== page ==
"The camera is an instrument that teaches people how to see without a camera." - Dorothea Lange

Monday, August 03, 2015


Of all the interesting people I see regularly on the streets of Portland, the guy who walks around wrapped in a blanket has always intrigued me the most. I’ve seen him in our neighborhood each summer since we started coming here in 2008 and have always wondered what his story is.

As far as I can tell, he doesn’t wear much/if anything underneath the blanket. His feet are jet black from dirt and grime. His hair is unkempt, and he has a scraggly beard. I usually see him coming from the corner ATM machine with cash clutched in his fist.

Eddie heard from a woman who works at the Starbucks across the street that his name is Mike, and he’s a millionaire. I finally decided to approach him.

I’ve asked him several days in a row now if I can make his portrait. He’s had the same response each time: “I’m OK.” Then he goes on to say he needs to shave and get a haircut, and then he goes off from there about how he needs to “get motivated” and he’s planning to get his driver’s license and also go to the library. I tell him each day that I think he looks rather royal in his “robe” and that I will ask him again the next day if I can take his picture. He smiles sort of boyishly and reiterates that he needs a shave.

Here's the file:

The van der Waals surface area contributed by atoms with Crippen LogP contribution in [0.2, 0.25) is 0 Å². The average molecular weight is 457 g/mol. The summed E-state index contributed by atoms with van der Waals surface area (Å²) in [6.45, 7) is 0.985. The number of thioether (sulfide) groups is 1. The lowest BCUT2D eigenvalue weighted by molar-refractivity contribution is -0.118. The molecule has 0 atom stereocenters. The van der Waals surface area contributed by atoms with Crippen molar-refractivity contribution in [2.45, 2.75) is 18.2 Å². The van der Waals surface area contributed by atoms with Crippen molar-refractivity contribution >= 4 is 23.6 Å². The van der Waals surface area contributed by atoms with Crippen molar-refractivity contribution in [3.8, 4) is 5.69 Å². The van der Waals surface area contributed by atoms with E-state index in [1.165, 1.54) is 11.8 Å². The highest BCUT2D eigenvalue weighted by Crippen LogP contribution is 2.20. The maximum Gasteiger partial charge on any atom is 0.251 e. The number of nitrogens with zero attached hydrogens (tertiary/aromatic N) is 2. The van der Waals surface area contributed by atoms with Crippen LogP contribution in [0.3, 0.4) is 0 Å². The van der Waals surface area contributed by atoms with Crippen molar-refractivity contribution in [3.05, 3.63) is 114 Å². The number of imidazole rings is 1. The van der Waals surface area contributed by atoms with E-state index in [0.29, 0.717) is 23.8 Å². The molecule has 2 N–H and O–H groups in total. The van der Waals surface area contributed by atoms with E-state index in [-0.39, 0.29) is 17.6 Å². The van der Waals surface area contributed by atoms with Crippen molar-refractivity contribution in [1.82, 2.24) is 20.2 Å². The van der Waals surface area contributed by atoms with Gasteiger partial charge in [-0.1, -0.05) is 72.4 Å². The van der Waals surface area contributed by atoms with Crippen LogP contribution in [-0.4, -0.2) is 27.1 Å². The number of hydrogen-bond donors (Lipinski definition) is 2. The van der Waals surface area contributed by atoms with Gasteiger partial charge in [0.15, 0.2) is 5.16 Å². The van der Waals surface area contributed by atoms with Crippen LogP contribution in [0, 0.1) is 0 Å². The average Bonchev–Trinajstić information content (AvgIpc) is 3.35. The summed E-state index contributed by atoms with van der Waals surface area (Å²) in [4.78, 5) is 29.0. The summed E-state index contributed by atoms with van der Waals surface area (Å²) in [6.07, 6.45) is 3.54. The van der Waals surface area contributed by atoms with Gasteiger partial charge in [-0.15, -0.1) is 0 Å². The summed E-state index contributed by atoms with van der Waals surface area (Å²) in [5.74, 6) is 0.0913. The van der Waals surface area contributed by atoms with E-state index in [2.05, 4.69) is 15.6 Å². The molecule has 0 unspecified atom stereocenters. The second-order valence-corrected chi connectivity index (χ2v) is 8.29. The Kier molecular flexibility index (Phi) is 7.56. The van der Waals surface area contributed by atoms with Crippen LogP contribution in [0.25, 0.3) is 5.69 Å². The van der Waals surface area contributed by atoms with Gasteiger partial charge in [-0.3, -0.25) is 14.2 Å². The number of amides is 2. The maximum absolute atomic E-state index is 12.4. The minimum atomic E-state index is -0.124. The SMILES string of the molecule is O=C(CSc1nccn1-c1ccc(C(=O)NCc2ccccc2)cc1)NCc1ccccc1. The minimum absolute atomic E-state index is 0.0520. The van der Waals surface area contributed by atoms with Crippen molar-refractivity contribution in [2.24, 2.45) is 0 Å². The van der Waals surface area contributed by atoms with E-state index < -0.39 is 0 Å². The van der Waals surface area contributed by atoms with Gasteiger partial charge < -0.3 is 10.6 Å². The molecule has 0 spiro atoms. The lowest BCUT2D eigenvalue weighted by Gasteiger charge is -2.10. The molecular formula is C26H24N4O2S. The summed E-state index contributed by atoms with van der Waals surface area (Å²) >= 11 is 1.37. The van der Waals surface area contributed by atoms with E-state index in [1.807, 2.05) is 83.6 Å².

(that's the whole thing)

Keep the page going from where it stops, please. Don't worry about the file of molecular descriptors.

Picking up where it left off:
Yesterday I saw him hanging out in front of the Safeway. I greeted him and asked if I could take his picture. He said it might be OK. So, we talked for a long time. I asked a few questions, but mostly he conducted a monologue about a variety of topics, hopping seriously and unpredictably from one to the next. I learned, among other things, that he is 43, his father was adopted, he thinks Steve Martin is funny, he sleeps on the sidewalk near the train station each night, he gets to withdraw $20 from the bank every day except Sunday, he was in the military and he’s traveled to many places, including Puerto Vallarta. The monologue was periodically interrupted with each passerby, when Mike would wave his hand and say, “have a good day”.

I photographed him while he was talking. He was fine with that. I told him I’d bring him a picture, but he didn’t seem too interested. I’m not sure where he’d put it, really. He just has a blanket, after all. He was childlike and sweet, and he seemed really happy that I stopped to chat. Actually, once he got used to me, it seemed like he didn’t want me to leave.

I told him my name early in the conversation and asked him before I moved on if he remembered it. He lowered his head kind of bashfully and said “Gloria.” Then he told me that sometimes he knows certain things when he goes to sleep at night but can’t remember them the next day.

I told him I’d look for him tomorrow. He was happy about that and waved to me as I walked away. He gathered up his blanket and turned to face the people who were filing out of the grocery store.

“Have a good day” I heard him say.

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